Why? Because as someone who was hurt by girls and women in his childhood, I see that we’ve completely gone off the deep end and overcompensated. Not only are women shown as capable and independent in TV shows and movie, they’re also the wise, healthy beings that solve problems better while the male supporting characters bundle it up. You don’t need to look further than youth oriented, live-action programming on Disney where the boys are depicted as dumb, broken louts who create problems as the girls solve them.

          Don’t even get me started on movies and TV shows that encourage our strong, capable, independent female character to beat and belittle their male supporting counterparts. Sometimes in their face with no consequence and no self-realization that they’re being mean-spirited and abusive. (Wreck-It-Ralph and the infamous abuse he received from one major female supporting character all because he nearly goofed up the scenario in a First-Person Action game as a shining example. I still cringe when even thinking of it). That’s what is termed “empowerment” nowadays or no big deal.

          So forgive me for refusing to believe that women aren’t portrayed as independent and capable in today’s media when the pendulum has obviously swung so far towards that and even beyond it’s laughable to believe otherwise.

          • “But it’s going to take a lot of effort. we have to present different cultural representations of masculinity to widen the field, and we also have to have parents understand they need to raise their boys better”

            Should also mention you need to add that parents should raise their girls better so they don’t go around believing they can hurt and abuse boys while hiding behind such gender stereotypes as “boy don’t ever hit girls”. Same thing for boys who enforce it alongside the girls.

  2. Tom Brechlin says:

    Is it the boys who have it within them to lack the control or is it the adults that choose to label the behavior incorrectly? I tend to believe it’s the adults. I was babysitting my two small grand-kids this morning (boys – 1 +and 4 years of age). After reading your article and thinking of their behaviors this morning, I can definitely see that they are risk takers, especially the 4 year old. But risk taking is one thing and poor behavior is another.

    I think we’ve really lowered the bar for boys. I work with adolescent teens in a residential setting, all have some kind of legal issues and most have been placed in treatment through the court system. One of the first things I was taught is to know the difference between criminal/addictive behavior and/or adolescent behavior. Many of these kids are without boundaries. Oh, but how they thrive with boundaries!!!!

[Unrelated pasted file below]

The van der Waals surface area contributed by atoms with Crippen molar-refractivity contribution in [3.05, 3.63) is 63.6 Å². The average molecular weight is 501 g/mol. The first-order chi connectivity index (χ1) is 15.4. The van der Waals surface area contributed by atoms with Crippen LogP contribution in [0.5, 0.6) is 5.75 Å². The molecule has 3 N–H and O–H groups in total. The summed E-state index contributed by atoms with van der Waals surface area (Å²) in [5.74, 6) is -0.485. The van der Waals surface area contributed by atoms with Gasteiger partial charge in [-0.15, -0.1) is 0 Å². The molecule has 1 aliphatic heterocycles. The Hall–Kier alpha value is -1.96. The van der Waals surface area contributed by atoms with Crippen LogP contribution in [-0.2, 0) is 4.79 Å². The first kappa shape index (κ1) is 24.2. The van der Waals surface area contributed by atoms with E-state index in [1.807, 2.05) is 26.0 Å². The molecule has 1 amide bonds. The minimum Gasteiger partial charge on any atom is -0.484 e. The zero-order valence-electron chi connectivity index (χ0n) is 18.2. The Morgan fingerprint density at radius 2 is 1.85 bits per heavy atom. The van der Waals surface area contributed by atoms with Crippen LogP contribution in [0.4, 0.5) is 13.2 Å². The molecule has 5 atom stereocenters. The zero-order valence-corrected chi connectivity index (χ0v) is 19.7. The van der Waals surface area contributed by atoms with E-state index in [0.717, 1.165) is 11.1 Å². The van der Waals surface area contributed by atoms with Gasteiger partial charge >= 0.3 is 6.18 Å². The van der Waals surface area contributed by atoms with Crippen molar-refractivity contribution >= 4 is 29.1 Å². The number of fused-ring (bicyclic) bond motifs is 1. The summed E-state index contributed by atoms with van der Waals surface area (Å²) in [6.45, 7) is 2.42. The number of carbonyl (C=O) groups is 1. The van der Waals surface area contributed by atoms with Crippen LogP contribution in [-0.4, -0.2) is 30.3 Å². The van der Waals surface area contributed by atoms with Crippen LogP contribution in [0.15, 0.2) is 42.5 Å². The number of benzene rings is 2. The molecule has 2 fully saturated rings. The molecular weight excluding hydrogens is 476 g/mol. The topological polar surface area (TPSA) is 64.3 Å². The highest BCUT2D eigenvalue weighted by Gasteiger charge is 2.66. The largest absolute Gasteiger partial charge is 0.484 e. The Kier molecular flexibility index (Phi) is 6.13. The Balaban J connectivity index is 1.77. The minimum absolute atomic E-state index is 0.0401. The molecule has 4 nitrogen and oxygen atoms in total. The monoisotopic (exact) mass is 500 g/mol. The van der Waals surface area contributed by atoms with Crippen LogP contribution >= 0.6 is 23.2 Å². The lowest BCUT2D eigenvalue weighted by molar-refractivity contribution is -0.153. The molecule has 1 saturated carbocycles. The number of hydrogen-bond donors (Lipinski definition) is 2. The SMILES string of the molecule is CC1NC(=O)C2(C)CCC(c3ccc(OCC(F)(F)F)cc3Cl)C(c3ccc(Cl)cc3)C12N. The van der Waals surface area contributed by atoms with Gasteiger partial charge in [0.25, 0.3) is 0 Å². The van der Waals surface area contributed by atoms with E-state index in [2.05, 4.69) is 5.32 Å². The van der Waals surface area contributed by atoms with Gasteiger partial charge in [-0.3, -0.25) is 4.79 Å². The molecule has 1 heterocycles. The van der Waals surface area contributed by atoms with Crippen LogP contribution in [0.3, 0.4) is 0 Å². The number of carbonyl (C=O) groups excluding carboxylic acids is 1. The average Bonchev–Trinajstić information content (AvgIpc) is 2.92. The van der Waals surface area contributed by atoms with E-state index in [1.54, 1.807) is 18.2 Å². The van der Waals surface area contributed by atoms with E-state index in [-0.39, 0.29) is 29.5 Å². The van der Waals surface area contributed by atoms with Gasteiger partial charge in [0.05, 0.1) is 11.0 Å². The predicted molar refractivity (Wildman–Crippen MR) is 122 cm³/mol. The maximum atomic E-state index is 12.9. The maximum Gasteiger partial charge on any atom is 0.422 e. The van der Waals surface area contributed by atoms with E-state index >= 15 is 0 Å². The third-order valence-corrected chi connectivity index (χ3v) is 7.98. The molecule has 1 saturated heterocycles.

I love the fact that they are risk takers but sadly much of the risks they take put them in jail or worse. Many lack impulse control but in a controlled setting, they learn. I encourage these guys who love the adrenalin rush in what they do and apply it to something constructive. Ya gotta be one unique guy to hang off a 40 story building and wash windows or long haul chemical loads.

    Much of what I see (and this is not taking away their own accountability) is that many are who they are because of their environment aka “home. “ I get sick of hearing parents excuse behaviors simply because they’re boys. The same as I get sick of parents telling me, “but he’s an addict.”

    All I can say is that as a society, we’ve really short changed our male youth … just another sign of their disposability.

    • “I think we’ve really lowered the bar for boys.” I couldn’t agree more with you about that, Tom, as well as your remark about short-changing our boys. All this excusing of unbecoming behavior “just because they’re boys” is a disservice to everyone. It makes it sound as if boys are incapable of behaving better or more sensitively! I like your point about channeling some of the features of adolescence (such as risk-taking and novelty-seeking) into constructive activities. Daniel Siegel has just written a terrific book, Brainstorm: The Power and Purpose of the Teenage Brain, which talks about these forces as both challenges AND potential gifts for teens. Great book, check it out. Thanks for your comment. Janet